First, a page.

Crevasse escape, a possible fast method.

Source (give credit where credit is due): I came across this idea in THE WORST JOURNEY IN THE WORLD by Apsley Cherry-Garrard.

Contributed by:  Mike Dannhardt

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This comes from the above book which is a narrative about the Scott's last polar expedition. At one point, a team member fell into (yet another) crevasse and he escaped by the following method:

Victim is in the crevasse, hanging in the harness, conscious and uninjured hence able to assist in their own rescue. Victim is being held by one hauler (#1). A second hauler (#2) lowers a second rope with a bowline tied in the end to the victim.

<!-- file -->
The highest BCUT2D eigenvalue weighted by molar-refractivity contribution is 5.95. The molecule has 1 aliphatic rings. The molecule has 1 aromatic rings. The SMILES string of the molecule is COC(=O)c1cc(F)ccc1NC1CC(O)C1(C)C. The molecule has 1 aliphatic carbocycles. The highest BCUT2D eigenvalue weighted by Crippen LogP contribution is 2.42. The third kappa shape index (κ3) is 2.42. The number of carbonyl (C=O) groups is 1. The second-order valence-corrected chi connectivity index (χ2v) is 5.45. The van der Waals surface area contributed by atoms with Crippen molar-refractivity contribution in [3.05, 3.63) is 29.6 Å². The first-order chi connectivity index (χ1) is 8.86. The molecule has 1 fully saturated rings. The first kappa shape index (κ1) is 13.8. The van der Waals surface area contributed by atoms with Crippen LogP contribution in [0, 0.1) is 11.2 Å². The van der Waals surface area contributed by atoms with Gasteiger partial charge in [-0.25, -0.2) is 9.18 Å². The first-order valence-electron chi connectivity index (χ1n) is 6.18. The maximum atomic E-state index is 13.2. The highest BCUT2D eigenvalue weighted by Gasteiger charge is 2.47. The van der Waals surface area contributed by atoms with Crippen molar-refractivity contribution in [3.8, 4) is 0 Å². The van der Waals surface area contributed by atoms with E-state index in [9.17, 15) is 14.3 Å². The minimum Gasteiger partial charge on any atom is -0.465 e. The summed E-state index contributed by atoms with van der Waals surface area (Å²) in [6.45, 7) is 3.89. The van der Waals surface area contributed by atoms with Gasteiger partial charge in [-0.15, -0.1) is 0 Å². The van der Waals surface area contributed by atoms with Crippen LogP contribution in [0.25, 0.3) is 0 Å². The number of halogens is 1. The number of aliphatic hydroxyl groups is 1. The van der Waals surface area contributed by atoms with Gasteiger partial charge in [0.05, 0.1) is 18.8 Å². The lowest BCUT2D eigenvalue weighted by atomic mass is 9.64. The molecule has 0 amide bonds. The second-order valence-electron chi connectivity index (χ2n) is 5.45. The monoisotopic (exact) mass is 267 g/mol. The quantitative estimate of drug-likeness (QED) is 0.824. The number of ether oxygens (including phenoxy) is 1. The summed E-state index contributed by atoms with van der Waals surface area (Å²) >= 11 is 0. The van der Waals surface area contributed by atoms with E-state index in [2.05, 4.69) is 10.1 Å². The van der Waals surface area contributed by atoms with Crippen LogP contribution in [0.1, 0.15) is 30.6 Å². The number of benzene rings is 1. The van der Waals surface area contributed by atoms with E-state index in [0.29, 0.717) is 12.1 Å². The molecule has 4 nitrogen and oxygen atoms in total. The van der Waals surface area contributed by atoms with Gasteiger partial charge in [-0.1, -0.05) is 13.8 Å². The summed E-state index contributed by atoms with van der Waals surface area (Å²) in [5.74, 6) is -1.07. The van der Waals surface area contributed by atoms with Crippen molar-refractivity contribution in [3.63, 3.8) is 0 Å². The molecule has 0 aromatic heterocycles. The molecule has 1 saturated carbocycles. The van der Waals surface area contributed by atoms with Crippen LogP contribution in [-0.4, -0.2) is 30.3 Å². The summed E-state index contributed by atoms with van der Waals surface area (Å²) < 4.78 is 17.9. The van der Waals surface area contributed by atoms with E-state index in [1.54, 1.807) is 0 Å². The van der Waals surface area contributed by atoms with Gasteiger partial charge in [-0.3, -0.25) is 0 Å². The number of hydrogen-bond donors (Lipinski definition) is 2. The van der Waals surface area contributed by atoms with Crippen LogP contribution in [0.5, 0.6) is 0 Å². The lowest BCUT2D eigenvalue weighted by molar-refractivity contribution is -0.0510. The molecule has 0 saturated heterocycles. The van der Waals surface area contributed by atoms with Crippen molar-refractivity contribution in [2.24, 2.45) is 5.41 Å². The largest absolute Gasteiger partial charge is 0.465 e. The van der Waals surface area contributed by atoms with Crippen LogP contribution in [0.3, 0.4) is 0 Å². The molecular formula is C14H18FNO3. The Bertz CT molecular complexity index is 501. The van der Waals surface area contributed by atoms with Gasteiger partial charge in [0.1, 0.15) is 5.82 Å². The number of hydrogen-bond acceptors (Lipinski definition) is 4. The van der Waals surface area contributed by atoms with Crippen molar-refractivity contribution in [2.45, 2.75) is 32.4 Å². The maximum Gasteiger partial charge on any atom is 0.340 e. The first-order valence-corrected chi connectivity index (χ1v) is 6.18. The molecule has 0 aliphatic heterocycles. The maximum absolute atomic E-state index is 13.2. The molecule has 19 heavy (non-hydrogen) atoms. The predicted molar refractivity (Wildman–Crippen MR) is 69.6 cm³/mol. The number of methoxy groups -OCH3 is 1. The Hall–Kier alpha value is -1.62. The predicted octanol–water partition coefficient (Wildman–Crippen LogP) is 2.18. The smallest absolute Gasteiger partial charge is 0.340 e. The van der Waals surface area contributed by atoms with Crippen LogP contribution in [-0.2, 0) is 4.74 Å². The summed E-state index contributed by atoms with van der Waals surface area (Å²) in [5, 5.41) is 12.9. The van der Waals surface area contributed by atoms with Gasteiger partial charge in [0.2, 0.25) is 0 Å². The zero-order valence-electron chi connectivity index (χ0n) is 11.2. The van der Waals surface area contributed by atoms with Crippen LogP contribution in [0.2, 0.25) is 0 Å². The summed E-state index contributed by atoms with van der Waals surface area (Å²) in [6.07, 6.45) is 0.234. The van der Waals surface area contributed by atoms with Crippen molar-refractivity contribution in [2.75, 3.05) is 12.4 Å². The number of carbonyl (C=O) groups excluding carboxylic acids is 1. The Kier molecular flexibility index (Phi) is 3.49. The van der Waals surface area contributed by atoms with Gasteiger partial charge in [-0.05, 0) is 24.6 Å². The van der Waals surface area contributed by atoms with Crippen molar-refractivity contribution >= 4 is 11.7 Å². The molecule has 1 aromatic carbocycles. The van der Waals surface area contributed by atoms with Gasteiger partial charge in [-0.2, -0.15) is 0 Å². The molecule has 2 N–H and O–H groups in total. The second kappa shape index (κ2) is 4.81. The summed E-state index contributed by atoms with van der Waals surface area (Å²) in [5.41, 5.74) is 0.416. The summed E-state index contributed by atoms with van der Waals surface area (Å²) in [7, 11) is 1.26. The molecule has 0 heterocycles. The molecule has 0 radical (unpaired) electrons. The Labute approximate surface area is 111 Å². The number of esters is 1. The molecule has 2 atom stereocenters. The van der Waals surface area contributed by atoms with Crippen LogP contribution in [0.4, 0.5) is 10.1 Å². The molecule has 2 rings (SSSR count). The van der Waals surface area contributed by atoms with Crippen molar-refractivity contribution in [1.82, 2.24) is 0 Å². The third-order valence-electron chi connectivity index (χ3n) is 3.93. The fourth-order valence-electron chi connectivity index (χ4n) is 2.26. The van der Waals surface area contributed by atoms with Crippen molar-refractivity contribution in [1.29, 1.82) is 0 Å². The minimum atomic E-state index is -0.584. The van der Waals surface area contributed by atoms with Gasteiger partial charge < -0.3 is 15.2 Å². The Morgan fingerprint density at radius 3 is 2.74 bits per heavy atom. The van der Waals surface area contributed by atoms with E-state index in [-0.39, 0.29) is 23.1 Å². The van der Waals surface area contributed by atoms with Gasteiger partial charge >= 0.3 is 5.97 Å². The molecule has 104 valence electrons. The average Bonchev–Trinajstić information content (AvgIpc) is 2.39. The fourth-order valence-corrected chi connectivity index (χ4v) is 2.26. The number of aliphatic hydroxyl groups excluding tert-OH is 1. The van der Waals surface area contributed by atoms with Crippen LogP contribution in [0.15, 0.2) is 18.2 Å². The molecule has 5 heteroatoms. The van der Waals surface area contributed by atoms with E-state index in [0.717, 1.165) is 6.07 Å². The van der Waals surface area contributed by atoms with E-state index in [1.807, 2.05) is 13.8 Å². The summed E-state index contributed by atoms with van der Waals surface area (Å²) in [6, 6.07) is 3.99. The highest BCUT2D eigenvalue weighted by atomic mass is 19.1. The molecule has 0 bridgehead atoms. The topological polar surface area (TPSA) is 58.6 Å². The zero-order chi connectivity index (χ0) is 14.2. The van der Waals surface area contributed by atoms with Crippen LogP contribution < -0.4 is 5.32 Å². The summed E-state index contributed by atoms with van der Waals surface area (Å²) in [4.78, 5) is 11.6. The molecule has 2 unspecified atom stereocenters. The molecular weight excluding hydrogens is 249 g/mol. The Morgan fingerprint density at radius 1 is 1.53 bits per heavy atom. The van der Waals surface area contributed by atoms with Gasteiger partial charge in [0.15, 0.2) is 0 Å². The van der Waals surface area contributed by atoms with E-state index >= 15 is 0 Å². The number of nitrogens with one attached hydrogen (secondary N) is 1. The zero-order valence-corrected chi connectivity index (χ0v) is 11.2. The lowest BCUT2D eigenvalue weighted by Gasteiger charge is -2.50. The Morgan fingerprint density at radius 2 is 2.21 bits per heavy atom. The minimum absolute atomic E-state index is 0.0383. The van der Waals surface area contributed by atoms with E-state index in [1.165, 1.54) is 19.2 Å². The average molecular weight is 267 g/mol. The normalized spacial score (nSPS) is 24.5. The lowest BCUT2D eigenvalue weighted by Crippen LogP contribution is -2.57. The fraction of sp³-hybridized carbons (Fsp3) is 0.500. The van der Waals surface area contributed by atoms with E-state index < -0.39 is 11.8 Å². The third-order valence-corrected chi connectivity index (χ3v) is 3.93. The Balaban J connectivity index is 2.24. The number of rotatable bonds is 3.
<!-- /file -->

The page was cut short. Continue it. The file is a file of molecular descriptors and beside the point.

Victim places foot into the bowline loop and hauler #2 takes up slack until victim can stand on the bowline rope. Hauler #1 takes up slack until harness rope is tight and victim rests on harness again. Hauler two raises the bowline loop so that the victim can again step up and the process continues.

Seems like a good fast solution so long as the rope stretch doesn't negate upward motion. (I doubt the Scott team had dynamic ropes!). 

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